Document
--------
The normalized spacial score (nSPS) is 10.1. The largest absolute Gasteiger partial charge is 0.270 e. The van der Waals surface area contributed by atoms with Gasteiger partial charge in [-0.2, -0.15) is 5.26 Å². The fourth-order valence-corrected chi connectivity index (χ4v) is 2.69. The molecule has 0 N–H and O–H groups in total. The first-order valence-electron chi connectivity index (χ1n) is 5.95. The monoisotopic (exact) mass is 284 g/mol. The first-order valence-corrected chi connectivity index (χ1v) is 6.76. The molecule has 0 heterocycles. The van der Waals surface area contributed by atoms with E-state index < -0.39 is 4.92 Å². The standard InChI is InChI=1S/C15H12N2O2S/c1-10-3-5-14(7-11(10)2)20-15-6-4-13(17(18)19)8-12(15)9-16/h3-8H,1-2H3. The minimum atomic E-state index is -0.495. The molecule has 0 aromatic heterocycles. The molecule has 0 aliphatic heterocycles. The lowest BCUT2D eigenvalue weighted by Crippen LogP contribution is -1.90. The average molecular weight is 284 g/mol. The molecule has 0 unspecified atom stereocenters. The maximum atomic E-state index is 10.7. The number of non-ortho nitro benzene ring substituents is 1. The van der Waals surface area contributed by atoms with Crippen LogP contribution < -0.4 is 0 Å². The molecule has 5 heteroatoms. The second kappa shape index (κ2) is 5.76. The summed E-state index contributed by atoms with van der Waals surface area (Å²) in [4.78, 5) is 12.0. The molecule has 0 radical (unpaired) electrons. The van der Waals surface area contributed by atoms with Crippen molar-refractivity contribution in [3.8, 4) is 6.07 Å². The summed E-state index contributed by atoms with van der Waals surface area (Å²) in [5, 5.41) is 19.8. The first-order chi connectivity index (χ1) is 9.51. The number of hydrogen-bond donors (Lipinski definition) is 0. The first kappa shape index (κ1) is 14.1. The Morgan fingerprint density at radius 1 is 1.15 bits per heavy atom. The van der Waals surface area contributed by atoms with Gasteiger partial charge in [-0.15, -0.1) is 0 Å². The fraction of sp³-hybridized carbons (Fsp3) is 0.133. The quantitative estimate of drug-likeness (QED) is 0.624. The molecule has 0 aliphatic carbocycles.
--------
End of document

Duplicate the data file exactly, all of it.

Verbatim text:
The normalized spacial score (nSPS) is 10.1. The largest absolute Gasteiger partial charge is 0.270 e. The van der Waals surface area contributed by atoms with Gasteiger partial charge in [-0.2, -0.15) is 5.26 Å². The fourth-order valence-corrected chi connectivity index (χ4v) is 2.69. The molecule has 0 N–H and O–H groups in total. The first-order valence-electron chi connectivity index (χ1n) is 5.95. The monoisotopic (exact) mass is 284 g/mol. The first-order valence-corrected chi connectivity index (χ1v) is 6.76. The molecule has 0 heterocycles. The van der Waals surface area contributed by atoms with E-state index < -0.39 is 4.92 Å². The standard InChI is InChI=1S/C15H12N2O2S/c1-10-3-5-14(7-11(10)2)20-15-6-4-13(17(18)19)8-12(15)9-16/h3-8H,1-2H3. The minimum atomic E-state index is -0.495. The molecule has 0 aromatic heterocycles. The molecule has 0 aliphatic heterocycles. The lowest BCUT2D eigenvalue weighted by Crippen LogP contribution is -1.90. The average molecular weight is 284 g/mol. The molecule has 0 unspecified atom stereocenters. The maximum atomic E-state index is 10.7. The number of non-ortho nitro benzene ring substituents is 1. The van der Waals surface area contributed by atoms with Crippen LogP contribution < -0.4 is 0 Å². The molecule has 5 heteroatoms. The second kappa shape index (κ2) is 5.76. The summed E-state index contributed by atoms with van der Waals surface area (Å²) in [4.78, 5) is 12.0. The molecule has 0 radical (unpaired) electrons. The van der Waals surface area contributed by atoms with Crippen molar-refractivity contribution in [3.8, 4) is 6.07 Å². The summed E-state index contributed by atoms with van der Waals surface area (Å²) in [5, 5.41) is 19.8. The first-order chi connectivity index (χ1) is 9.51. The number of hydrogen-bond donors (Lipinski definition) is 0. The first kappa shape index (κ1) is 14.1. The Morgan fingerprint density at radius 1 is 1.15 bits per heavy atom. The van der Waals surface area contributed by atoms with Gasteiger partial charge in [-0.15, -0.1) is 0 Å². The fraction of sp³-hybridized carbons (Fsp3) is 0.133. The quantitative estimate of drug-likeness (QED) is 0.624. The molecule has 0 aliphatic carbocycles.